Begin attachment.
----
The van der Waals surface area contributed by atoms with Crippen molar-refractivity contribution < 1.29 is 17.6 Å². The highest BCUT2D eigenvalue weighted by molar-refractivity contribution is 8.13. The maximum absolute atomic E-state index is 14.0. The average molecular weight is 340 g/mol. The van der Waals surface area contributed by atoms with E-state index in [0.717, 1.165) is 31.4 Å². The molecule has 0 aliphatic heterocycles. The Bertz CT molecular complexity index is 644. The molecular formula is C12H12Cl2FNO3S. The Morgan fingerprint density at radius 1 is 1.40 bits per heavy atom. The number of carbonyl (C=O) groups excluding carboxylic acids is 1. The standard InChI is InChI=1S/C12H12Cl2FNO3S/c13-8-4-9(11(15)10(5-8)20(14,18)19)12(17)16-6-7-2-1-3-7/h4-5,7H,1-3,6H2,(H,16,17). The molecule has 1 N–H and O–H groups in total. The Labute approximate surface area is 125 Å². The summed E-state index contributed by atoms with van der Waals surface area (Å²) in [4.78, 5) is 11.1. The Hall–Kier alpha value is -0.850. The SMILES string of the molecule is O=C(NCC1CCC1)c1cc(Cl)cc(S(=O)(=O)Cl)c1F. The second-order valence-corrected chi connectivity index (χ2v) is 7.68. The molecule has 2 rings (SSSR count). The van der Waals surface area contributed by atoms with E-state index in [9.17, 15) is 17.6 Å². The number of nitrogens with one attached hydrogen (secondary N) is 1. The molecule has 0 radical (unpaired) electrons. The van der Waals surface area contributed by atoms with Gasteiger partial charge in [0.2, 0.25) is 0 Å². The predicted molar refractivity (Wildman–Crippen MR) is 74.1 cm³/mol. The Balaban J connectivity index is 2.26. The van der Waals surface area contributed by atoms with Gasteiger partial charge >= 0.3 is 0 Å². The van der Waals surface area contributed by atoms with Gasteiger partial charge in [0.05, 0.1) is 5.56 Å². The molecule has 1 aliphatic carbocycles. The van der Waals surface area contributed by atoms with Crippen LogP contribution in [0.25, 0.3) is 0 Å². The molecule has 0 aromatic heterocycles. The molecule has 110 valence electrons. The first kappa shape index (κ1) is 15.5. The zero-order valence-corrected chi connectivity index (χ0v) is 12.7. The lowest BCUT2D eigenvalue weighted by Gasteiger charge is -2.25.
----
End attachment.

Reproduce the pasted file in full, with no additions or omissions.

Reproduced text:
The van der Waals surface area contributed by atoms with Crippen molar-refractivity contribution < 1.29 is 17.6 Å². The highest BCUT2D eigenvalue weighted by molar-refractivity contribution is 8.13. The maximum absolute atomic E-state index is 14.0. The average molecular weight is 340 g/mol. The van der Waals surface area contributed by atoms with E-state index in [0.717, 1.165) is 31.4 Å². The molecule has 0 aliphatic heterocycles. The Bertz CT molecular complexity index is 644. The molecular formula is C12H12Cl2FNO3S. The Morgan fingerprint density at radius 1 is 1.40 bits per heavy atom. The number of carbonyl (C=O) groups excluding carboxylic acids is 1. The standard InChI is InChI=1S/C12H12Cl2FNO3S/c13-8-4-9(11(15)10(5-8)20(14,18)19)12(17)16-6-7-2-1-3-7/h4-5,7H,1-3,6H2,(H,16,17). The molecule has 1 N–H and O–H groups in total. The Labute approximate surface area is 125 Å². The summed E-state index contributed by atoms with van der Waals surface area (Å²) in [4.78, 5) is 11.1. The Hall–Kier alpha value is -0.850. The SMILES string of the molecule is O=C(NCC1CCC1)c1cc(Cl)cc(S(=O)(=O)Cl)c1F. The second-order valence-corrected chi connectivity index (χ2v) is 7.68. The molecule has 2 rings (SSSR count). The van der Waals surface area contributed by atoms with E-state index in [9.17, 15) is 17.6 Å². The number of nitrogens with one attached hydrogen (secondary N) is 1. The molecule has 0 radical (unpaired) electrons. The van der Waals surface area contributed by atoms with Gasteiger partial charge in [0.2, 0.25) is 0 Å². The predicted molar refractivity (Wildman–Crippen MR) is 74.1 cm³/mol. The Balaban J connectivity index is 2.26. The van der Waals surface area contributed by atoms with Gasteiger partial charge >= 0.3 is 0 Å². The van der Waals surface area contributed by atoms with Gasteiger partial charge in [0.05, 0.1) is 5.56 Å². The molecule has 1 aliphatic carbocycles. The van der Waals surface area contributed by atoms with Crippen LogP contribution in [0.25, 0.3) is 0 Å². The molecule has 0 aromatic heterocycles. The molecule has 110 valence electrons. The first kappa shape index (κ1) is 15.5. The zero-order valence-corrected chi connectivity index (χ0v) is 12.7. The lowest BCUT2D eigenvalue weighted by Gasteiger charge is -2.25.